Food Chemistry

Food Chemistry
What is Food Chemistry?

Food Chemistry involves the study of the chemical process of all biological and non-biological elements of food. Biological elements refer to things namely beer, milk, meat, lettuce, poultry and more. It is identical to the field of biochemistry and its elements such as proteins, lipids, and carbohydrates but also involves areas such as colors, flavors, water, minerals, vitamins, food enzymes and food additives.

Food chemistry includes how foods may change under the influence of various food processing technique and measures to prevent or reinforce it from happening. A general example for reinforcing would be fermentation of dairy products with microorganism wherein they are responsible for the conversion of lactose to lactic acid. Another example of food chemistry would be preventing a browning that is formed on an apple that has been chopped fresh by sprinkling lemon juice.

Components and Chemicals in Food

Chemicals in Food

Chemicals are essential building blocks for everything in the world. Chemicals in the food play very important role in everyone’s day to day life. Some components and chemicals in food are discussed below.

  • Carbohydrates

The most common type of carbohydrates used by humans is sucrose. Taking into the account of 80% of food consumed by a human along with 75% of the biological world contains carbohydrate. One of the basic interpretation of carbohydrates is monosaccharide consisting of characteristics of oxygen, hydrogen, and carbon. A polysaccharide is a chain of monosaccharide. Some of the examples include xanthan, pectin, agar, and dextran. The simplest example of a monosaccharide is glucose.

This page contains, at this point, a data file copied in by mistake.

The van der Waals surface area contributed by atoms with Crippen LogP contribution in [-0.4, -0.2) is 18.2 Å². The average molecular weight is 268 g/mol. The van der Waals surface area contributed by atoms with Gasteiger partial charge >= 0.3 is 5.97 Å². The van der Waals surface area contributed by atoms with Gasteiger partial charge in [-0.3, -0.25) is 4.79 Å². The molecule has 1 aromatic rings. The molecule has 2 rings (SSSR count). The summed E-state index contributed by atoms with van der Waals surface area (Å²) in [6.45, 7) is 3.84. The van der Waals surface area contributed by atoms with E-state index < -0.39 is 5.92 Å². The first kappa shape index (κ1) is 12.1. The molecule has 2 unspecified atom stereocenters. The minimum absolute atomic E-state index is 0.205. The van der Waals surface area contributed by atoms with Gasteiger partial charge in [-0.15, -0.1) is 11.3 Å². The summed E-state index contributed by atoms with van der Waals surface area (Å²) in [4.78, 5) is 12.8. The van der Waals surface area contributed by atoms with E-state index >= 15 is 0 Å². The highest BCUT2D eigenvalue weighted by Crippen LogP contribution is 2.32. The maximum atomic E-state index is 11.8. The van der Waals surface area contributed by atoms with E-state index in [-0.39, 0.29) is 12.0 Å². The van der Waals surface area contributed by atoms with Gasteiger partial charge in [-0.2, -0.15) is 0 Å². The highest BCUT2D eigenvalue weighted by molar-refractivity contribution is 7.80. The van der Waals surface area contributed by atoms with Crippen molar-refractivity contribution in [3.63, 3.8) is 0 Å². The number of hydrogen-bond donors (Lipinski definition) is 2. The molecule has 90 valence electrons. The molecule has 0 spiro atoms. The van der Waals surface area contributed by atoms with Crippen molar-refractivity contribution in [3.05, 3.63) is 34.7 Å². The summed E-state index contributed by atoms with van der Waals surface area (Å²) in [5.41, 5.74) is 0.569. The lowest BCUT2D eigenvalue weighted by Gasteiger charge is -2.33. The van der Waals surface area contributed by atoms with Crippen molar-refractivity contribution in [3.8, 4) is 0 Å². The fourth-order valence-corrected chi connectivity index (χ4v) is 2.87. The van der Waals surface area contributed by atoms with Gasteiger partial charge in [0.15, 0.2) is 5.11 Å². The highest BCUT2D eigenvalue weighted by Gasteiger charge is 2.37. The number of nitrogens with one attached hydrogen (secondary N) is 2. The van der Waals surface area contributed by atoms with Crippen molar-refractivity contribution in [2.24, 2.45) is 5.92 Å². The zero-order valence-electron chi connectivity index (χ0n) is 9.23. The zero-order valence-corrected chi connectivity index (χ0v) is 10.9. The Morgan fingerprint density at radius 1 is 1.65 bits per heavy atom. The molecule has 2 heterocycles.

• Water

Water forms one of the main components, comprising almost 95% of tomatoes, cabbage, and other vegetables, 75% in meat products. It makes a way for contamination of food and also helps in the growth of bacterias if not processed properly. This can be prevented by reducing the percentage of water present in the food for more self-life. Some of the methods include proper refrigeration, freezing, and dehydration.

  • Proteins

Proteins play a vital role in the functioning of a cell. It comprises of 50% of dry weight of a living cell when considered as average. It contains zinc, copper, iron, sulfur, oxygen, nitrogen, hydrogen and carbon. Source of proteins include legumes, meat, nuts, eggs, milk and green vegetables.

  • Vitamins

Vitamins are essential for a metabolic activity of a body. They are broken down into Vitamin E and Vitamin C as nutrients. Inadequate supply of vitamins would lead to diseases such as scurvy, anemia, and beriberi. An exuberance of vitamins would lead to vomiting, nausea and may also lead to death.

  • Food Additives

Food additives are materials that are added in food for improving appearance, taste and even to retain flavors. Some of them are naturally occurring flavors namely sugar and salt. But there are many other flavors that are created by chemists and methyl salicylate is one such example.

  • Food Color

Food color used to change the color of a food substance. There are naturally occurring as well artificially synthesized colors. One of the examples of a naturally occurring food color is caramel and the artificially synthesized food color is caramel coloring.

  • Enzymes

Enzymes are biochemical catalysts which are used in converting processes from one substance to another. Enzymes are also involved in decreasing the energy and time required to complete a chemical process. For the production of food products like dairy, fruit juices, beer, bread, etc. enzymes are used in the industries.

Stay tuned with Byju’s to learn more interesting topics in Chemistry. Also, get various engaging and interactive video lessons to learn more effectively.

Practise This Question

Imagine a gravity free laboratory, in outer space, where you are asked to study the motions of a large number of marbles kept in a transparent cubical jar, as you give the jar quick, small jerks in random directions. You will observe, that after giving a sufficient number of jerks, the marbles start moving rather chaotically, i.e., each marble bounces off other marbles every now and then, and takes a random trajectory between two points due to these collisions. You seem to have given some kinetic energy to each marble, when the jar was being shaken. What happens when you release the jar suddenly, leaving it suspended in space? Assume all collisions between the marbles to be perfectly elastic.

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